#include <iostream>

int main()
{
    int i{ 0 };
    for ( ; i < 10; ) // no init-statement or end-expression
    {
        std::cout << i << ' ';
        ++i;
    }

    std::cout << '\n';

    return 0;
}

This for loop produces the result:

0 1 2 3 4 5 6 7 8 9

Rather than having the for loop do the initialization and incrementing, we’ve done it manually. We have done so purely for academic purposes in this example, but there are cases where not defining a loop variable (because you already have one) or not incrementing it in the end-expression (because you’re incrementing it some other way) is desired.

Although you do not see it very often, it is worth noting that the following example produces an infinite loop:

for (;;)
    statement;

The above example is equivalent to:

while (true)
    statement;

This might be a little unexpected, as you’d probably expect an omitted condition-expression to be treated as false. However, the C++ standard explicitly (and inconsistently) defines that an omitted condition-expression in a for-loop should be treated as true.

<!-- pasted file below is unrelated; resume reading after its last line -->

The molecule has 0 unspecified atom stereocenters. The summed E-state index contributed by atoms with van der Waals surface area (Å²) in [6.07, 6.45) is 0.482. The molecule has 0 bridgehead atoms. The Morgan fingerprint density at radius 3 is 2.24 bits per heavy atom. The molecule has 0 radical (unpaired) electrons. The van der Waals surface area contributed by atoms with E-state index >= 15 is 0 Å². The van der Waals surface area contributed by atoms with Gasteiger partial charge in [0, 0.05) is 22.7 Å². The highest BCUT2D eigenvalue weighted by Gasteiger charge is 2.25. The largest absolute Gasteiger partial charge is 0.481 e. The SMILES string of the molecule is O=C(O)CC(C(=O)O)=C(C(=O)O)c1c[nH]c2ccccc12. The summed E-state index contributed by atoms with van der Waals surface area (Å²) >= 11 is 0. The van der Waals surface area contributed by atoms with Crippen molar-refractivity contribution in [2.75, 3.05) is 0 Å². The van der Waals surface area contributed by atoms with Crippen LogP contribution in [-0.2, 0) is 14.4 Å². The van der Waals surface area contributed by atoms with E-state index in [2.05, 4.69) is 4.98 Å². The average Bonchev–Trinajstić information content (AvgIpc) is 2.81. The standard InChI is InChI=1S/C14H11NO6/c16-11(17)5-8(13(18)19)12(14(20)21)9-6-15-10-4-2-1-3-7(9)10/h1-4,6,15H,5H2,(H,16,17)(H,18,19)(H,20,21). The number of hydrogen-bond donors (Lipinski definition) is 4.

We recommend avoiding this form of the for loop altogether and using while (true) instead.

For-loops with multiple counters

Although for-loops typically iterate over only one variable, sometimes for-loops need to work with multiple variables. To assist with this, the programmer can define multiple variables in the init-statement, and can make use of the comma operator to change the value of multiple variables in the end-expression:

#include <iostream>

int main()
{
    for (int x{ 0 }, y{ 9 }; x < 10; ++x, --y)
        std::cout << x << ' ' << y << '\n';

    return 0;
}

This loop defines and initializes two new variables: x and y. It iterates x over the range 0 to 9, and after each iteration x is incremented and y is decremented.

This program produces the result:

0 9
1 8
2 7
3 6
4 5
5 4
6 3
7 2